The actor, who celebrated his 42nd birthday on February 25 days after the premiere of "Farzi" on Prime Video, said the success of the eight-episode series gave him "a deep sense of satisfaction" as his character is not an easy guy to root for
Shahid Kapoor. Pic/Yogen Shah
'Farzi' has found an audience across demographics and its lead star Shahid Kapoor is happy that people are connecting with his "not-so-likeable" character of Sunny, a talented painter who turns to currency counterfeiting, in his streaming debut.
The actor, who celebrated his 42nd birthday on February 25 days after the premiere of "Farzi" on Prime Video, said the success of the eight-episode series gave him "a deep sense of satisfaction" as his character is not an easy guy to root for.
"It's always challenging when you're playing a guy who is not likeable or who's not necessarily the guy you want to make friends with or go on a date with... "It's important for you to make them (audience) like him, even though as the show progresses, he's not going to be very likeable in the things that he does," Kapoor told PTI in a virtual interview.
Created and directed by Raj Nidimoru and Krishna DK, 'Farzi' revolves around Sunny (Kapoor) who finds himself drawn into the dark while he plots a perfect con. A task force officer (played by Vijay Sethupathi) has made it his goal to eliminate the threat Sunny represents to the country.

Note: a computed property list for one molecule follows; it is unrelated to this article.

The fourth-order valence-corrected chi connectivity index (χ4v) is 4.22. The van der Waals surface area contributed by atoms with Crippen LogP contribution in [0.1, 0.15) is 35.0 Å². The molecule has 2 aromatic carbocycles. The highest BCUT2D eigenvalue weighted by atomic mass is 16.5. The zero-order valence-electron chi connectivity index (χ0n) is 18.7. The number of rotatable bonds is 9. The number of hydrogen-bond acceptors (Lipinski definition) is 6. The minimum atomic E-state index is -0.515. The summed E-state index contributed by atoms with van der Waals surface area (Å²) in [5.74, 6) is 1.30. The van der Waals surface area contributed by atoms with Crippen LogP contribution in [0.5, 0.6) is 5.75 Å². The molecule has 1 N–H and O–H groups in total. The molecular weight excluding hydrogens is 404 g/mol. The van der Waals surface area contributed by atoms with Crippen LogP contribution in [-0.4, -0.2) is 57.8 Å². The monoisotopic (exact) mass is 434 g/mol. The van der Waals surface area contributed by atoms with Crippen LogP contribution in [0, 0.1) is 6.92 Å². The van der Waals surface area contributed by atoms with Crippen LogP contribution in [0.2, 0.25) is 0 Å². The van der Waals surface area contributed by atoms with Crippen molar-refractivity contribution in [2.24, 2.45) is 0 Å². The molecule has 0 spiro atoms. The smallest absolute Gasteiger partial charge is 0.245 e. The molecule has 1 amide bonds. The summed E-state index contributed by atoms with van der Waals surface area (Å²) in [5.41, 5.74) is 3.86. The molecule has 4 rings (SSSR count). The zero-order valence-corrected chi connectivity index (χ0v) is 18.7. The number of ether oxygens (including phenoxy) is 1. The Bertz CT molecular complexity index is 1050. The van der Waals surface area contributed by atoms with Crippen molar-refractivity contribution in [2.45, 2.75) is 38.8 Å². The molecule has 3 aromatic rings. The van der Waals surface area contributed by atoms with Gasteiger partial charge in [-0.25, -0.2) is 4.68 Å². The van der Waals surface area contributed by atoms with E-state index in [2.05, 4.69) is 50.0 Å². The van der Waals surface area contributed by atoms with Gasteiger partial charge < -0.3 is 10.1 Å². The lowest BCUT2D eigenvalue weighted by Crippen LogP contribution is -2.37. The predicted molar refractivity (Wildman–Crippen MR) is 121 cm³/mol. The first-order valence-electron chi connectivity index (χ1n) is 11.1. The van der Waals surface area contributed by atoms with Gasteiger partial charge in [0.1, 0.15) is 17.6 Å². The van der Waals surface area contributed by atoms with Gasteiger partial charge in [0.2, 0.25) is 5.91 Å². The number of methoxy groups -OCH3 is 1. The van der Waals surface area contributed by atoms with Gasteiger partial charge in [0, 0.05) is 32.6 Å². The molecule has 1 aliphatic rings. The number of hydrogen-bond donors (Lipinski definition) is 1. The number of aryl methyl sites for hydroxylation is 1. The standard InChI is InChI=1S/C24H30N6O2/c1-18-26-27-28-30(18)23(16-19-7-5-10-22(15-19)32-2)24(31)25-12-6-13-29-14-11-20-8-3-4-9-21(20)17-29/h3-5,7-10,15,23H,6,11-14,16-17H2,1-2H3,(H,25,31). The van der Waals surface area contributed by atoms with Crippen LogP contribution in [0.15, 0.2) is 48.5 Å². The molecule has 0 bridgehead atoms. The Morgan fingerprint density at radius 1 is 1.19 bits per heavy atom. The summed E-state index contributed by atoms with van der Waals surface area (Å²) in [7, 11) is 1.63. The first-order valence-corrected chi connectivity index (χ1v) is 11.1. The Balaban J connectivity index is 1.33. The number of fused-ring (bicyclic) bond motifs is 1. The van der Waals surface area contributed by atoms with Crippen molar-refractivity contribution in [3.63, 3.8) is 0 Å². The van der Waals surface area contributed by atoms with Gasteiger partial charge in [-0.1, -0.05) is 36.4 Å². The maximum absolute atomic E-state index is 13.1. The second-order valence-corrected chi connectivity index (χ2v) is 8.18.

Known for his roles in 'Kaminey', 'Haider', 'Udta Punjab', and 'Kabir Singh', Kapoor said the challenge for him was to ensure that people feel empathy for Sunny. "It's always, for me as an actor, much more challenging to pick up a character like that... As an actor, through the emotionality and his journey, I have to be able to make the audience like him. So, that's always more complex, challenging and exciting. And when you pull it off, it gives you a deep sense of satisfaction," he added.
As someone who had binge-watched Raj & DK's acclaimed Prime Video series "The Family Man", the actor said he loved the director duo's work in the streaming space. The two, best known for their movies such as 'Go Goa Gone' and 'Shor In The City', initially met Kapoor to discuss a film project.
That movie eventually became 'Farzi', and Kapoor said as a fan of 'The Family Man', he could not be happier. "We were talking about a movie and I asked them to have a show and they said, 'Are you serious? You want to do a show?' "I said, 'I love you as filmmakers, you guys are killing it with how you're telling stories on OTT', which is very different from telling stories in two hours in the theatre as opposed to watching seven hours of content sitting at home... They told me that they turned 'Farzi' into a show and I said, 'Okay, amazing. Let's do it'," he recalled.
The web series seems to be connected to the universe of "The Family Man", fronted by Manoj Bajpayee. Which is why fans were excited to see the all-knowing Chellam sir (Uday Mahesh) from 'The Family Man' season two make an appearance in 'Farzi'. In fact, Vijay Sethupathi's character, who is hot on the heels of a counterfeiting gang, even seeks help from Manoj Bajpayee's intelligence agent Srikant Tiwari in a phone call.